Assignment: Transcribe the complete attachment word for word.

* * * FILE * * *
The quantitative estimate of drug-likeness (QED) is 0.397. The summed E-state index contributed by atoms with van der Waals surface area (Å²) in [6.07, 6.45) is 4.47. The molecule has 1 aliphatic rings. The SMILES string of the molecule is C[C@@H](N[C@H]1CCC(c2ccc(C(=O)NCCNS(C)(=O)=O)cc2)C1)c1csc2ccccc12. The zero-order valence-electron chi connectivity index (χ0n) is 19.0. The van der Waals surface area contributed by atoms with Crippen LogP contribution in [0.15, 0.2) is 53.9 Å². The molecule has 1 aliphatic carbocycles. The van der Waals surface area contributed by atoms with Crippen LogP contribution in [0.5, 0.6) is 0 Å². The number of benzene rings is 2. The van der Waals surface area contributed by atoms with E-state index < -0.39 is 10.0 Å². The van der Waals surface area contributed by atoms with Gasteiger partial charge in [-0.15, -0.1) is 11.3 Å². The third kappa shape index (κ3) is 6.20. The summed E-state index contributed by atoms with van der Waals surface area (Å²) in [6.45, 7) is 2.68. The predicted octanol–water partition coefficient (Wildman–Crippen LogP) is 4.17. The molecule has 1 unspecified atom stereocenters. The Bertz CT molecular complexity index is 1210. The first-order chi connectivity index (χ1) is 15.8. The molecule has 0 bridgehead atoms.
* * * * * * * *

The quantitative estimate of drug-likeness (QED) is 0.397. The summed E-state index contributed by atoms with van der Waals surface area (Å²) in [6.07, 6.45) is 4.47. The molecule has 1 aliphatic rings. The SMILES string of the molecule is C[C@@H](N[C@H]1CCC(c2ccc(C(=O)NCCNS(C)(=O)=O)cc2)C1)c1csc2ccccc12. The zero-order valence-electron chi connectivity index (χ0n) is 19.0. The van der Waals surface area contributed by atoms with Crippen LogP contribution in [0.15, 0.2) is 53.9 Å². The molecule has 1 aliphatic carbocycles. The van der Waals surface area contributed by atoms with Crippen LogP contribution in [0.5, 0.6) is 0 Å². The number of benzene rings is 2. The van der Waals surface area contributed by atoms with E-state index < -0.39 is 10.0 Å². The van der Waals surface area contributed by atoms with Gasteiger partial charge in [-0.15, -0.1) is 11.3 Å². The third kappa shape index (κ3) is 6.20. The summed E-state index contributed by atoms with van der Waals surface area (Å²) in [6.45, 7) is 2.68. The predicted octanol–water partition coefficient (Wildman–Crippen LogP) is 4.17. The molecule has 1 unspecified atom stereocenters. The Bertz CT molecular complexity index is 1210. The first-order chi connectivity index (χ1) is 15.8. The molecule has 0 bridgehead atoms.